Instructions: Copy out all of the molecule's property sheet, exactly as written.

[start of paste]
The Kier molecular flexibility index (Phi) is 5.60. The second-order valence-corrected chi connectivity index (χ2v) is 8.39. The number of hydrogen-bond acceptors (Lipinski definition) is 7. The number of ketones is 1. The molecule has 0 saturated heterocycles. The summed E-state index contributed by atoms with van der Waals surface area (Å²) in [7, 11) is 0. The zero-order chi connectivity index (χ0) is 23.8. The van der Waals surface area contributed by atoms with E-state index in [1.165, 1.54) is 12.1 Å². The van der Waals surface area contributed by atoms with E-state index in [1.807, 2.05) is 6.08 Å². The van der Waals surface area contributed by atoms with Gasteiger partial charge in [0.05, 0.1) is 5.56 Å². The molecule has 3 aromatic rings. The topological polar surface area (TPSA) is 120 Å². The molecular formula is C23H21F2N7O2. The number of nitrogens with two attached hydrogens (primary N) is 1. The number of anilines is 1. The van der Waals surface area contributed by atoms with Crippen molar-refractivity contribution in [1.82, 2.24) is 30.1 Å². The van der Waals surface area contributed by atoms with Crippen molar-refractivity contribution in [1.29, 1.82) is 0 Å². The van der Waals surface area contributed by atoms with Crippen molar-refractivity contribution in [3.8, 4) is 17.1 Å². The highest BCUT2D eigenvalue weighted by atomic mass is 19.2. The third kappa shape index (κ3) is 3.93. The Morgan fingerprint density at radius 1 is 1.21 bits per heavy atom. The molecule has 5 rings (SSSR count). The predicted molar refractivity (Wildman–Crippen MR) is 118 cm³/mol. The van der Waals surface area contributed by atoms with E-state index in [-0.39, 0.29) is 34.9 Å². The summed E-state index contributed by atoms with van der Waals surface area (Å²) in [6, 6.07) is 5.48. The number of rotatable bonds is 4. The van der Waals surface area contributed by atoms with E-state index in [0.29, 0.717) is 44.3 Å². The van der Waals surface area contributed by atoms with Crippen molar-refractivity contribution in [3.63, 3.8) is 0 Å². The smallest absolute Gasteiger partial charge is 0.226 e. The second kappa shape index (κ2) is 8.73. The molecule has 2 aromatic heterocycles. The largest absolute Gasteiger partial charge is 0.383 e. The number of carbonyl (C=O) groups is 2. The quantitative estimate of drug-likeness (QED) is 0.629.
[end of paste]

The Kier molecular flexibility index (Phi) is 5.60. The second-order valence-corrected chi connectivity index (χ2v) is 8.39. The number of hydrogen-bond acceptors (Lipinski definition) is 7. The number of ketones is 1. The molecule has 0 saturated heterocycles. The summed E-state index contributed by atoms with van der Waals surface area (Å²) in [7, 11) is 0. The zero-order chi connectivity index (χ0) is 23.8. The van der Waals surface area contributed by atoms with E-state index in [1.165, 1.54) is 12.1 Å². The van der Waals surface area contributed by atoms with E-state index in [1.807, 2.05) is 6.08 Å². The van der Waals surface area contributed by atoms with Gasteiger partial charge in [0.05, 0.1) is 5.56 Å². The molecule has 3 aromatic rings. The topological polar surface area (TPSA) is 120 Å². The molecular formula is C23H21F2N7O2. The number of nitrogens with two attached hydrogens (primary N) is 1. The number of anilines is 1. The van der Waals surface area contributed by atoms with Crippen molar-refractivity contribution in [1.82, 2.24) is 30.1 Å². The van der Waals surface area contributed by atoms with Crippen molar-refractivity contribution in [1.29, 1.82) is 0 Å². The van der Waals surface area contributed by atoms with Crippen molar-refractivity contribution in [3.8, 4) is 17.1 Å². The highest BCUT2D eigenvalue weighted by atomic mass is 19.2. The third kappa shape index (κ3) is 3.93. The Morgan fingerprint density at radius 1 is 1.21 bits per heavy atom. The molecule has 5 rings (SSSR count). The predicted molar refractivity (Wildman–Crippen MR) is 118 cm³/mol. The van der Waals surface area contributed by atoms with E-state index in [-0.39, 0.29) is 34.9 Å². The summed E-state index contributed by atoms with van der Waals surface area (Å²) in [6, 6.07) is 5.48. The number of rotatable bonds is 4. The van der Waals surface area contributed by atoms with E-state index in [0.29, 0.717) is 44.3 Å². The van der Waals surface area contributed by atoms with Crippen molar-refractivity contribution in [3.63, 3.8) is 0 Å². The smallest absolute Gasteiger partial charge is 0.226 e. The second kappa shape index (κ2) is 8.73. The molecule has 2 aromatic heterocycles. The largest absolute Gasteiger partial charge is 0.383 e. The number of carbonyl (C=O) groups is 2. The quantitative estimate of drug-likeness (QED) is 0.629.